Scientists tackle a curious food mystery — why so many people hate cheese
"The great majority of the world thinks that cheese is disgusting."
For all of the cultural and internet love that cheese inspires, cheese haters still walk among us. These are people who don’t just dislike the beloved treat — they are thoroughly disgusted by it. And they are everywhere.
While, obviously, not all people hate cheese — a single French citizen ate about 25.9 kilograms of cheese per year in 2013 — the number of people who dislike cheese was high enough to surprise Jean-Pierre Royet, a neuroscientist and the author of what appears to be the first and only scientific study on the brains of cheese-haters. In his 2016 study "The Neural Bases of Disgust for Cheese: An fMRI Study," he found as many as 6 percent of 332 people disliked cheese so much that they were disgusted by it.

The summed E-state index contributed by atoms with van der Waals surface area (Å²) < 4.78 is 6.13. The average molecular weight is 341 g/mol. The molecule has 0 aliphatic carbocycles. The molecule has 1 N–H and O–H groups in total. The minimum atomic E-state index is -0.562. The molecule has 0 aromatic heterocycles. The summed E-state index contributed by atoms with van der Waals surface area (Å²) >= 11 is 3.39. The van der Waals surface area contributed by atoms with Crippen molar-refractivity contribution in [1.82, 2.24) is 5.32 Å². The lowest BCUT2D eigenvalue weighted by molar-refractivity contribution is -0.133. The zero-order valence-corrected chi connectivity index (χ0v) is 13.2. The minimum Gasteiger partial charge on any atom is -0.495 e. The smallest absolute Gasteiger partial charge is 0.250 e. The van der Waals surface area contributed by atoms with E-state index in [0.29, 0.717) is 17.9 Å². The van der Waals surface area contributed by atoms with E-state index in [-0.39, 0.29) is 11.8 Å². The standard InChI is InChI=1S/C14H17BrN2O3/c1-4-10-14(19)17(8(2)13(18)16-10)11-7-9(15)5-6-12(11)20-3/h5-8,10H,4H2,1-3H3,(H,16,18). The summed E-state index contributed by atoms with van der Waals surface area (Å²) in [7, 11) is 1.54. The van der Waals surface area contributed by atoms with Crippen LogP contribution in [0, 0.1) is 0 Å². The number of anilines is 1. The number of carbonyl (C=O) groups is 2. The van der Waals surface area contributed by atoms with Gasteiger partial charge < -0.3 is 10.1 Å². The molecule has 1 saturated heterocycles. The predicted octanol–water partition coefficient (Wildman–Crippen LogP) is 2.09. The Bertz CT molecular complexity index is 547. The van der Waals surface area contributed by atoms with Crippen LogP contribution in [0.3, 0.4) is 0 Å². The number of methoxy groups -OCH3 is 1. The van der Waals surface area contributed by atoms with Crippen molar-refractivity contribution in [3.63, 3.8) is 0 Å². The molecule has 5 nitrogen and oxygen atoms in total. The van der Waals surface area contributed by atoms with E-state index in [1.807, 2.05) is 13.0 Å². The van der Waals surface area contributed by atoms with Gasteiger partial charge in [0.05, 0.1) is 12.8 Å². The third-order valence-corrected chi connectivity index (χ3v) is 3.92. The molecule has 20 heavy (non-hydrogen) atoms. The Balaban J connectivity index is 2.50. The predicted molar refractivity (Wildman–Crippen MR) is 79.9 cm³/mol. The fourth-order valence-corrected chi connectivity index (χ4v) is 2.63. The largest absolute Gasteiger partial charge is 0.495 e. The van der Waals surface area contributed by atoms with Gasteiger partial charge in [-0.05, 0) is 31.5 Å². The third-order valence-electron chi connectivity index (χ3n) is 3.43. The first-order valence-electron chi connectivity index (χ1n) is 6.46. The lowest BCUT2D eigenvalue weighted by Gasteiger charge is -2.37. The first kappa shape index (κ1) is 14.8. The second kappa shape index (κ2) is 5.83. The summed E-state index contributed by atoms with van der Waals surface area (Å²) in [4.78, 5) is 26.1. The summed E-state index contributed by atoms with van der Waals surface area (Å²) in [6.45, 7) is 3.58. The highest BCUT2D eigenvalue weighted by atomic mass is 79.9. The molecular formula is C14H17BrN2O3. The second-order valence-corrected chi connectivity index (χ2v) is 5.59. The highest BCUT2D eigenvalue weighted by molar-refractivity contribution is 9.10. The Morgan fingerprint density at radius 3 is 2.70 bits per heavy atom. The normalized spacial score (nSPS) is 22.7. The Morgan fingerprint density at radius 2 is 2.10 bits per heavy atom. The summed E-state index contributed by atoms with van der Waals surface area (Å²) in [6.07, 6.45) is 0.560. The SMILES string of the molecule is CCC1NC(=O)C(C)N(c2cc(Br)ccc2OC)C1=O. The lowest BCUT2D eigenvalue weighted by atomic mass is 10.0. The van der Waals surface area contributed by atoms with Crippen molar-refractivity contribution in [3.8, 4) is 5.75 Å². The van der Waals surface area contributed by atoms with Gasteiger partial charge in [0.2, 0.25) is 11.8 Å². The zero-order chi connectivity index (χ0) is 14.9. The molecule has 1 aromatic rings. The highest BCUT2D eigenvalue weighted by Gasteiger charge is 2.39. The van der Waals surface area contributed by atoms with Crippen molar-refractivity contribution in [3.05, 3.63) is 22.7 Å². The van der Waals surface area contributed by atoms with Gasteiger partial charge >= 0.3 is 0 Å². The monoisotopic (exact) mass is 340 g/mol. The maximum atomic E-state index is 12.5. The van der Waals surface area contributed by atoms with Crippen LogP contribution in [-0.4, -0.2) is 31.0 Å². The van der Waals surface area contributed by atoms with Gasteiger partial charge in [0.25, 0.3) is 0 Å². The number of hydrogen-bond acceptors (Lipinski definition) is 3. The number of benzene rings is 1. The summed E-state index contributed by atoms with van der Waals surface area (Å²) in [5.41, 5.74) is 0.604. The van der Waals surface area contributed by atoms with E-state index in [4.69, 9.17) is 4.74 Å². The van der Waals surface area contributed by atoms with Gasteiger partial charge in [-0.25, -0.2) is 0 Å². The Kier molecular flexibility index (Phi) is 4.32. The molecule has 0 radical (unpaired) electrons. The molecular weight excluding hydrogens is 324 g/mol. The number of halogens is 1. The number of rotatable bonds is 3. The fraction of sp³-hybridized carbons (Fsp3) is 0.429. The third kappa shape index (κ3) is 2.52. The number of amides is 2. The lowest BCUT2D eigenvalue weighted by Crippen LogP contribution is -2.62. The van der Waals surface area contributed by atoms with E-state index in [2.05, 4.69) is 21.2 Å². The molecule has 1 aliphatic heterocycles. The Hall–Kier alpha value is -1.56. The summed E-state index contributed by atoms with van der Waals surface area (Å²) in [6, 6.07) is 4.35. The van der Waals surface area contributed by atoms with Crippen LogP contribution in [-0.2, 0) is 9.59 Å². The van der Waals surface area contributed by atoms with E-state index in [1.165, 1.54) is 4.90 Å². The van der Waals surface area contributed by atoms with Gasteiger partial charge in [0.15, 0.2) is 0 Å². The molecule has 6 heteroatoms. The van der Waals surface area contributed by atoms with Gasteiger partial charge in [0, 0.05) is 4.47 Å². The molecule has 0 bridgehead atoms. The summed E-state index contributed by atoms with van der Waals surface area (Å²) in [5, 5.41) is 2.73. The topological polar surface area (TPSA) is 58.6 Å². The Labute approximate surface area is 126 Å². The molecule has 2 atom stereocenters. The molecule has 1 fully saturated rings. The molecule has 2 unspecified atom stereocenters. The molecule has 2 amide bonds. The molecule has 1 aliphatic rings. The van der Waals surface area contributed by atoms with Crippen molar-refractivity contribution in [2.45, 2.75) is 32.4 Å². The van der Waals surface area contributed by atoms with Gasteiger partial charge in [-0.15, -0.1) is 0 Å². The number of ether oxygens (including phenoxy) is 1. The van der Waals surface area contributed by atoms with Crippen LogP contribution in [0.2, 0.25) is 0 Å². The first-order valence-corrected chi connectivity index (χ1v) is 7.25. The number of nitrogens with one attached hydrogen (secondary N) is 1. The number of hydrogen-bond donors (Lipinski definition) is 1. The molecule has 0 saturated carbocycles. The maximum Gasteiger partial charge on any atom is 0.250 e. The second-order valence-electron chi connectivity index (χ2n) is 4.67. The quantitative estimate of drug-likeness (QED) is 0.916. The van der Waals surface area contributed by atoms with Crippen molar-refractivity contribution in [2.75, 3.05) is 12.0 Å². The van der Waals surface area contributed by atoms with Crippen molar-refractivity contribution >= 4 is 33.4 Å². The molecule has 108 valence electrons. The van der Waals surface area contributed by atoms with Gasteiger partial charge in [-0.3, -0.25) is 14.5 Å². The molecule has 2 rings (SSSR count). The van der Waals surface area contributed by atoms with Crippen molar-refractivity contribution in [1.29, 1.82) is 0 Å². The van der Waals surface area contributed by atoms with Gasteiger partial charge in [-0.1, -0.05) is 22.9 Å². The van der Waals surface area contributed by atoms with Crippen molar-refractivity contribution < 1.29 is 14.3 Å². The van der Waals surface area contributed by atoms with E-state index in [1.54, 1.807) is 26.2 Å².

The study tackles some big ideas in the world of cheese hatred. Part of the hatred, the study suggests, comes down to negative experiences with cheese, like the misery of lactose intolerance (18 percent of subjects said they had milk intolerance).
However, some people find it purely disgusting, even without prior negative experiences.
“This food is perceived as being particularly disgusting by a lot of people," Royet tells Inverse.
Ultimately, the study found that a key brain area associated with reward, the ventral palladium, is deactivated in cheese haters. Instead, disgust is triggered.
That may seem impossible to a lover of cheese, but it's actually a fairly normal reaction, explains Paul Rozin, a professor emeritus at the University of Pennsylvania and a cultural psychologist who studies food and human life.